1) Expected # of passengers “lost” from any given flight. Without having analyzed the data other than reading your post it appears that Airlines A and B had a couple of wacky flights. Maybe a weather thing causing missed connections? Maybe disparity in size of the airplanes? Given the nature of the occurrences, my sense is that you will have better success in estimating the number of miscalculated seats expected in a month or year than you would in trying to predict the problem for any given flight. That said, I would try to get the total number of reservations on each flight in your sample (the expected number of passengers – ie “opportunities”), sum it up across your sample and use that as the denominator for a ratio with a numerator that is the sum of “lost” passengers. Calculate your percent of lost seats and the confidence interval around it.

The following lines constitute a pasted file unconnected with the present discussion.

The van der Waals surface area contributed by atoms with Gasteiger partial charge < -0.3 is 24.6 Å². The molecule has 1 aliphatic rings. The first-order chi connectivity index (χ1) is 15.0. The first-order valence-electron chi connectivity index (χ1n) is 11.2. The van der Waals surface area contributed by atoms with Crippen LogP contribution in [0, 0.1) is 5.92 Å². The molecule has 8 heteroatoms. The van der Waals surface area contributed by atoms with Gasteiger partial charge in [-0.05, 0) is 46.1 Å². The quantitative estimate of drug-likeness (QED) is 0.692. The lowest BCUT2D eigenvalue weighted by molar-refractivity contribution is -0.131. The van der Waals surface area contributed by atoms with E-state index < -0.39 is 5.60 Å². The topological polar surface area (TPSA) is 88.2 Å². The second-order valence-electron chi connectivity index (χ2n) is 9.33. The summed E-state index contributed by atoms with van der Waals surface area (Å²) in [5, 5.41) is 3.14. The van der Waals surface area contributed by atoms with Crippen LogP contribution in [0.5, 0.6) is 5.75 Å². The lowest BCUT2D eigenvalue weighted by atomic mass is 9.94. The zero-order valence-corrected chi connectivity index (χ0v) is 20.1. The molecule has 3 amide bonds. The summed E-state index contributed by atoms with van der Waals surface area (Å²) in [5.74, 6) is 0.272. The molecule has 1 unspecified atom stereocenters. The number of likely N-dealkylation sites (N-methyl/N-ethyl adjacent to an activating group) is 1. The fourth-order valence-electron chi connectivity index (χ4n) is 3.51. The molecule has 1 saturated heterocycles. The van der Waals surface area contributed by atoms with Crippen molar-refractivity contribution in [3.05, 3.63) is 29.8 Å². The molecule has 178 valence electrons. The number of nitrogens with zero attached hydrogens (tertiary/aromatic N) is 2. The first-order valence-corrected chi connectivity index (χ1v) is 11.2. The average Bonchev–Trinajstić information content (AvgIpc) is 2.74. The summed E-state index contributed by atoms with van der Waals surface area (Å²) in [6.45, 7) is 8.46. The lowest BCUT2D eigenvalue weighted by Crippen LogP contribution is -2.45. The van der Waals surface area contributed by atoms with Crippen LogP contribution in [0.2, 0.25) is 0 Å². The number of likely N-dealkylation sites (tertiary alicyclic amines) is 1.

2) Likelihood of an inaccurate flight. Same idea as #1 except that each flight is an opportunity (number of flights examined is your denominator) and your numerator is just the count of inaccurate flights. Again, another percent calculation with a confidence interval.
    3) Sample size. It really depends on what you are trying to do, what kind of precision you want in your estimates, and how confident you want to be in your decisions. My first concern in your sample size is those weird events on airlines A and B. It begs some investigation to determine what happened in each case and how repeatable you can expect the conditions that caused the weirdness to be. Assuming that the events in A & B are not out of the ordinary, then your next decision point is what are you going to do with the results? If your intent is to compare A to B to C then a chi-square test for percent defectives would be fine, but you first need to determine the difference you are trying to detect. Once you know what a significant “practical” difference is, then you can run a power and sample size test to determine if your sampling plan will give you the ability to detect a difference if there is one (power of the test). If all you want to do is estimate the proportion of lost seats or inaccurate flights then use the confidence interval around your calculated percentage to make a decision on whether you have enough precision in your estimate.